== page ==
And yet, as so often happens, that finite declaration becomes tied to a more infinite story, for we all end up longing for peace in our own time – peace as in the absence of war, but also peace in our own relationships, in our vocations, our community, our own lives. And when the writers of our Christmas story longed for that same peace, they heard those words of Isaiah an re-interpreted them. This time of year in our tradition we celebrate the birth of the “Prince of Peace” because that’s what we say Jesus brings –peace as salvation, the kind of salvation that the angel tells Joseph Jesus will bring, the kind of peace that Isaiah lifted up also. And that peace at Christmas begins with a “yes” from these soon-to-be parents, Mary and Joseph.
I have to confess, as a parent, that these birth narratives from Matthew and Luke both inspire and terrify me. Parenting can be, on it’s best days, a white-knuckle ride of debate about nature versus nurture, second-guessing your decisions and hoping that your own fears are not limiting your kids’ futures. Then add to that mix an angel who tells you magnificent things about what your kid will do and you have what I imagine would be a LOT of sleepless nights, a constant conflict between the finite world of raising kids and the infinite world of human possibility. Might Mary and Joseph have reminded each other of this promise of Jesus’ greatness after Jesus broke another water pitcher running through the house, or hit his brother with a rock, or when he missed his curfew again?
We all trust in a future hoped for, but not yet seen. And we are often limited by t=our own fear, trapped in what we think is likely, unable to imagine what is possible.
The beauty of the Christmas story is that when faced with the prospect of the impossible…the choice between assuming the outcome that they’ve seen play out a hundred times and trusting in the possibility that the movement of God in the world can make the unlikely happen, both Mary and Joseph – inexplicably – choose to trust. They choose yes. It is the same yes that their son will choose, when faced with the option to love without exceptions or do what everyone else does – he loves, even to the point of facing the power of his day with that love.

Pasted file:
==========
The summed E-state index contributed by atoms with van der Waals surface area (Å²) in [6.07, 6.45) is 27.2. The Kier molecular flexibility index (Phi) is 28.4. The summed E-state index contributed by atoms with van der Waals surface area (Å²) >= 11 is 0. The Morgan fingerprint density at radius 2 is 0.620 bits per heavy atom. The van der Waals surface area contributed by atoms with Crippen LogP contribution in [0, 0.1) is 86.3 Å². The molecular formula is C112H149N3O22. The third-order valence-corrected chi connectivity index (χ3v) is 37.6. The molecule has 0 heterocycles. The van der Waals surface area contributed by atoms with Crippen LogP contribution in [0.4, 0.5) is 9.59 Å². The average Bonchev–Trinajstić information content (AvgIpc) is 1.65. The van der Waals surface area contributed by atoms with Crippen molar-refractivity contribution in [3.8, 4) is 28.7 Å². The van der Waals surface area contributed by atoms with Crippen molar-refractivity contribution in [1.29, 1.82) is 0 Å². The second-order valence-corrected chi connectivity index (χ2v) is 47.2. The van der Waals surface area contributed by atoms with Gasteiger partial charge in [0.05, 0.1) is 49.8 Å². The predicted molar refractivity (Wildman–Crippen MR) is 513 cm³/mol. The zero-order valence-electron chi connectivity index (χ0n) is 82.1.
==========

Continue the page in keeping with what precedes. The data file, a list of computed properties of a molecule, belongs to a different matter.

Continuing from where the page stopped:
Of course, we’re getting ahead of ourselves. It’s still only Advent in our calendars…we are not even at the birth yet, in our grand re-telling of this Christmas tale. There’s still so much of the story left to unfold. We are at the promise. And in the great drama of the church, we are to imagine that we are being asked to birth the Christ child, to parent that baby, to expose ourselves to risk, to challenge, even to scorn. This is now only the possibility of peace, in one way of looking at it, if the participants will have it. And it begins with yes.
Mary’s yes is to a plan from the visiting angel Gabriel, presumably the only heavenly being she has ever witnessed, telling her, an engaged but not yet married young woman, that she was going to have a child and name him Jesus, and he will be given the throne of David and will reign over the House of Jacob not just for his lifetime, but forever –
a statement, in the face of Roman oppression, that seems absurd. It is, quite frankly, an impossible scenario. She knows what will happen if she shows up pregnant right now, her parents will kill her. By Biblical standards – and this is real, you can look it up – they could literally kill her. And then this whole thing of her kid, a boy born out of wedlock to a poor couple in the country becoming King? Ludicrous.